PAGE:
If we look at the WebAuthn specification, then, during the "registration" ceremony, the authenticator generates a new key-pair and a unique user-id. Then the public-key and the unique user-id are sent to the relying party (server), together with some attestation statement. The relying party will store the public-key and the user-id in their database and associate them with the user's account.
Later, during the "authentication" ceremony, the relying party sends the user-id back to the client, together with a random challenge. The authenticator uses the user-id to find the correct private-key (the one that it generated during the "registration" ceremony), so that it can sign the challenge with that key. Finally, the signed challenge is sent to the relying party, where the signature will be verified with the corresponding public-key (the one that was stored during the "registration" ceremony).
This clearly requires that the authenticator has stored the private-key in its internal memory. Otherwise it wouldn't be able to look up the private-key based on the given user-id and use it to sign the challenge. At least, I cannot see that the client/authenticator gets anything back from the relying party, except for the user-id. So, actually, the authenticator must store all private-keys (and their corresponding user-id) that it ever generated, so that future logins will be possible.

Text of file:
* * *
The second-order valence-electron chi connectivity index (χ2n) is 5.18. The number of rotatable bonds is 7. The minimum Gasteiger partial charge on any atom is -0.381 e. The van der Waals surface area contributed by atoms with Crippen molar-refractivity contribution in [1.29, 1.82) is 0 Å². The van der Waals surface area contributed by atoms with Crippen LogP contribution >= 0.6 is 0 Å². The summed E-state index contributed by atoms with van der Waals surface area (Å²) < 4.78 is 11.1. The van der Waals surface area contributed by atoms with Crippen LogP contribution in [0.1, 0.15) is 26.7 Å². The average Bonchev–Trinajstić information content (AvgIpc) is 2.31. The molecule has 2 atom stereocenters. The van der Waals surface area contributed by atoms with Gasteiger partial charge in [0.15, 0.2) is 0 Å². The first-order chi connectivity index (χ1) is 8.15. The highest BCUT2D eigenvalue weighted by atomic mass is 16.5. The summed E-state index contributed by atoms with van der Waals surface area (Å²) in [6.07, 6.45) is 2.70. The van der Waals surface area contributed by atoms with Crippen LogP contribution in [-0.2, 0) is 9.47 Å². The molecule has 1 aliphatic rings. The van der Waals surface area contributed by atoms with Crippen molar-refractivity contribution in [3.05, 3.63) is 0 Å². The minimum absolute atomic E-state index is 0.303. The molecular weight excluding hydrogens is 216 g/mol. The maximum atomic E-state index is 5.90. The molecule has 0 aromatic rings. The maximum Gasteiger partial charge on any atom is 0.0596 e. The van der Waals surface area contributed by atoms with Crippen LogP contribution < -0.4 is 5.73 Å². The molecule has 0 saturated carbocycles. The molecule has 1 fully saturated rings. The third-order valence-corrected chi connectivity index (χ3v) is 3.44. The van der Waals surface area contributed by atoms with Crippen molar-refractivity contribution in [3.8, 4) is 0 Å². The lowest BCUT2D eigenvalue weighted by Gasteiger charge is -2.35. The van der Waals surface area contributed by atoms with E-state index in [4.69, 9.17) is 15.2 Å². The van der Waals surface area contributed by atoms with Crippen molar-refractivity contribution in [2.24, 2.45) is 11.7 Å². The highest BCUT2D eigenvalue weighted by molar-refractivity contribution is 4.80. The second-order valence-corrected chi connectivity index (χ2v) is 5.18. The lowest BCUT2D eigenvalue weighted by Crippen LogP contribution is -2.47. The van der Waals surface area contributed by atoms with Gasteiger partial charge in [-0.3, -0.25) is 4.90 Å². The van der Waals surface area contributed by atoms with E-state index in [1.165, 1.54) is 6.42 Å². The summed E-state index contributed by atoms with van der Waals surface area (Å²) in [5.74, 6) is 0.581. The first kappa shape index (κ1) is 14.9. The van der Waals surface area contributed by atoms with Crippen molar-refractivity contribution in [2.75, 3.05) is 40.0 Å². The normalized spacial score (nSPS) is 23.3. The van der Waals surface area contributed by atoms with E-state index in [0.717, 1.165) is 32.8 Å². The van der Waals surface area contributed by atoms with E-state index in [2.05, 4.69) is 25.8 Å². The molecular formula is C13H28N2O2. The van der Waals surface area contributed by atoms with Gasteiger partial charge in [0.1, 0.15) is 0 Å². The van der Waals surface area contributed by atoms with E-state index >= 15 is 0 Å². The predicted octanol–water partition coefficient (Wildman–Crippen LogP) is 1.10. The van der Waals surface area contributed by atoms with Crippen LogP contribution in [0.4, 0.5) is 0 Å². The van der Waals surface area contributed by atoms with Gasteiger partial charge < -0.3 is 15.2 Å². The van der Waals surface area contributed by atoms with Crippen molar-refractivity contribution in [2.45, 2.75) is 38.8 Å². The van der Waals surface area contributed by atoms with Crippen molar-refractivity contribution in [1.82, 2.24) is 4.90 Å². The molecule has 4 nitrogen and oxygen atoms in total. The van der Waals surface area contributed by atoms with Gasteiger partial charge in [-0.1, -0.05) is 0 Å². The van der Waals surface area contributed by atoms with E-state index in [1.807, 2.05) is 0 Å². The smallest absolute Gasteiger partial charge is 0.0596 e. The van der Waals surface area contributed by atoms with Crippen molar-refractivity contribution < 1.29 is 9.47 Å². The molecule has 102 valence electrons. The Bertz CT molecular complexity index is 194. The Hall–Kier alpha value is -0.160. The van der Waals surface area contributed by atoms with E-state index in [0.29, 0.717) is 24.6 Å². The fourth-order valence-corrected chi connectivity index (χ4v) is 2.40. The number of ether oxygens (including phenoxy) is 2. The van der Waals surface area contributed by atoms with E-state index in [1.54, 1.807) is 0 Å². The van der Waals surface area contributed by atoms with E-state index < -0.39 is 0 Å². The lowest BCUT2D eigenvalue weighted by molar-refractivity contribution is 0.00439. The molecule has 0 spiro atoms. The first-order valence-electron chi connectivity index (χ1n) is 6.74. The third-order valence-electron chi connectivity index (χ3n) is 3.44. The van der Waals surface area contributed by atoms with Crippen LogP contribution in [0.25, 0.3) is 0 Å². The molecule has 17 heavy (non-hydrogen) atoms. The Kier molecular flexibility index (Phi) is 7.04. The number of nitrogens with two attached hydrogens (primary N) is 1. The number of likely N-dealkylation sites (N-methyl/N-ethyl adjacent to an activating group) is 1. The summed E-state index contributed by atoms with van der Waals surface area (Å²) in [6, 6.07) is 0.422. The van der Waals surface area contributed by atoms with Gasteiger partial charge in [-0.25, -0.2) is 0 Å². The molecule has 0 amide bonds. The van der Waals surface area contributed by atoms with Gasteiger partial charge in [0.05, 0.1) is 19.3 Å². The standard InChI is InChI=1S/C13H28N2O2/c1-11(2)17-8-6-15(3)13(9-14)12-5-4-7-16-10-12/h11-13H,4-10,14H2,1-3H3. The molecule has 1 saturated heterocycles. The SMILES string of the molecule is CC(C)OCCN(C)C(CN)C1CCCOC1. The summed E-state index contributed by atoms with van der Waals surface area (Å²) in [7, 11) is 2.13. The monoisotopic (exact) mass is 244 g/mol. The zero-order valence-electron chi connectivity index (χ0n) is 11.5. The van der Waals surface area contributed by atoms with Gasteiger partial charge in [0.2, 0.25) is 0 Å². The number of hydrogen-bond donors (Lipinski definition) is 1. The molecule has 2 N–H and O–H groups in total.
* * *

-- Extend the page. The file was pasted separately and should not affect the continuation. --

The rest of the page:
Now here is what confuses me: Some sources claim that, normally, the private-key is actually stored on the relying party (in an encrypted form), not in the authenticator. And that only so-called "resident" keys (discoverable credentials) are stored locally in the authenticator. But, if that was the case, then how do "normal" (not resident) keys really work? I can see nothing in the WebAuthn API where the client or the authenticator would send an encrypted private-key to the relying party, as part of the registration. Also, I can see nothing in the WebAuthn API where the relying party would send an encrypted private-key back to the client/autenticator, as part of the authentication...
Discoverable Credentials / Resident Keys
WebAuthn enables high assurance multi-factor authentication with a passwordless login experience. One of the things that enables this is what is called Discoverable Credentials, also referred to as resident keys.
Discoverable Credential means that the private key and associated metadata is stored in persistent memory on the authenticator, instead of encrypted and stored on the relying party server.
So, where is the "normal" (not resident) WebAuthn private-key really stored? If it is stored on the relying party server, as some sources claim, where/when exactly is an encrypted private-key exchanged between the authenticator and the relying party? Which API function/object does this?